H05(a) - Animals in the History of Western Political Thought
Date: May 30 | Time: 03:15pm to 04:45pm | Location:
Chair/Président/Présidente : Stefan Dolgert (Brock University)
Discussant/Commentateur/Commentatrice : Stefan Dolgert (Brock University)
Animal Irrationality as the Basis of Human Exceptionalism in the Western Political Canon: Serrin Rutledge-Prior (Australian National University)
Abstract: Aristotle’s claim that man, as the only animal endowed with the capacity for language and a sense of justice, was a uniquely “political animal”, has cast a long shadow over the history of Western political thought. This paper seeks to make explicit this common thread in the canon – that of other-than-human animals’ supposed “irrationality” – and how it has been used as a foundation for asserting the exceptionalism of humans in key texts by those such as Locke, Rousseau, and Bentham. Then, drawing on evidence from ecological and biological sciences and non-Western knowledge traditions, the paper seeks to challenge the assumption of other-than-human animals’ irrationality and, therefore, to challenge the anthropocentrism of the Western canon. The paper spells out the implications of rejecting human exceptionalism with a re-accounting of Locke’s theory of property that decentres the human agent. Locke thought that individuals gained ownership over natural resources through the ‘mixing of their labour’ with them. I suggest that, if we are to accept this account – and to reject assumptions of human exceptionalism – then we need to recognise property ownership in the nonhuman sphere. That is, that property may be held by animals who mix their own forms of labour with the land: by the beavers who build dams that shape the flow of river waters; by the birds who construct elaborate nests for their offspring; by the ants who construct elaborate nests featuring chambers serving distinct purposes.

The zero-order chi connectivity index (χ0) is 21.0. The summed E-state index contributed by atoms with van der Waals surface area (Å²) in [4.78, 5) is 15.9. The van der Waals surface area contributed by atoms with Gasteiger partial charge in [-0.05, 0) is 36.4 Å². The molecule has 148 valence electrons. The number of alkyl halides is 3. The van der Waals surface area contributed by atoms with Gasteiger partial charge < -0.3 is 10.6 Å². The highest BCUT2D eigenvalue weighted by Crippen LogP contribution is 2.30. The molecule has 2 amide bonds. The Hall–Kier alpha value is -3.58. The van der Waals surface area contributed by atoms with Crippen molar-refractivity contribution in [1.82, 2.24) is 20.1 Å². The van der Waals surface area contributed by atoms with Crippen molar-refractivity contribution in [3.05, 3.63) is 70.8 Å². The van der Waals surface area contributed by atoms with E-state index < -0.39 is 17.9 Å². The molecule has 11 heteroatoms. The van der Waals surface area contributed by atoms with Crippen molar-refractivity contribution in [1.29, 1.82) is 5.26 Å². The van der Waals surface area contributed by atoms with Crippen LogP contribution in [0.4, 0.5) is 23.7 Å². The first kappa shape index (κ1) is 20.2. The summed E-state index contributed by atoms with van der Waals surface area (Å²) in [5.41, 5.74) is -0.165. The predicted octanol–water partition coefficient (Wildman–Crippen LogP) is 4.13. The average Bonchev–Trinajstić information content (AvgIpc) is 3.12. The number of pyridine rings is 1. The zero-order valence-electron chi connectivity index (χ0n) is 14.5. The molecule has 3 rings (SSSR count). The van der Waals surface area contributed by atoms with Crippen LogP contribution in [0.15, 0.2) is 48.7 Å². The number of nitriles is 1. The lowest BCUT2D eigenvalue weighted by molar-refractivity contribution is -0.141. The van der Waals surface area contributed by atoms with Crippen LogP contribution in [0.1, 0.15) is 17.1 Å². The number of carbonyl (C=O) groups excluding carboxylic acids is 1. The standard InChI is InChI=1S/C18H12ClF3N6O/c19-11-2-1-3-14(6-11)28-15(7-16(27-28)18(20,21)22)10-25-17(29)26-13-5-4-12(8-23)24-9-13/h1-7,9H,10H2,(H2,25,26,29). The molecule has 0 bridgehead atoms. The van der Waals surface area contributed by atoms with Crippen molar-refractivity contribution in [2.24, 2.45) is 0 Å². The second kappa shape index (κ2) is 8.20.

Negative Tradition: Animal Absence and Challenging the Western Canon from Within: André Krebber (Leipzig University)
Abstract: When we speak of a Western tradition, and especially a Western canon of universality, including human uniqueness and superiority, Hegel proves inseparable from it. Yet in "Phenomenology of Spirit", this very archetype of Western universalist hubris concedes that “just as when I say: all animals the word cannot pass for a zoology, just as obvious is that such words as the divine, the absolute, the eternal, etc., do not pronounce what is contained in them.” Such observation, by someone like Hegel, confounds today’s claims in animal studies and ecocritical political theories that animals have been absent, overlooked and essentialized as universal foil to demonstrate a uniqueness and moral and intellectual superiority of humans in the Western canon, without of course unraveling them. Taking Hegel’s observation as starting point, I will consider the absence of animals in the Western canon more closely. Indeed, in combination with current research in animal studies, Hegel’s observation raises the possibility, that this absence is more nuanced and complicated than a mere forgetting of animals in politics and history. In a first step, I thus offer a more complex understanding of the absence, in order to provide a theoretically more rigorous starting point for a systematic appraisal of this gap. In a second step, I will ask for its political consequences through Susan Buck-Morss’ rereading of Hegel in the context of the Haitian revolution. Buck-Morss serves here as reflexive foil for me to consider aspects of place and decolonization in our critique of a Western canon.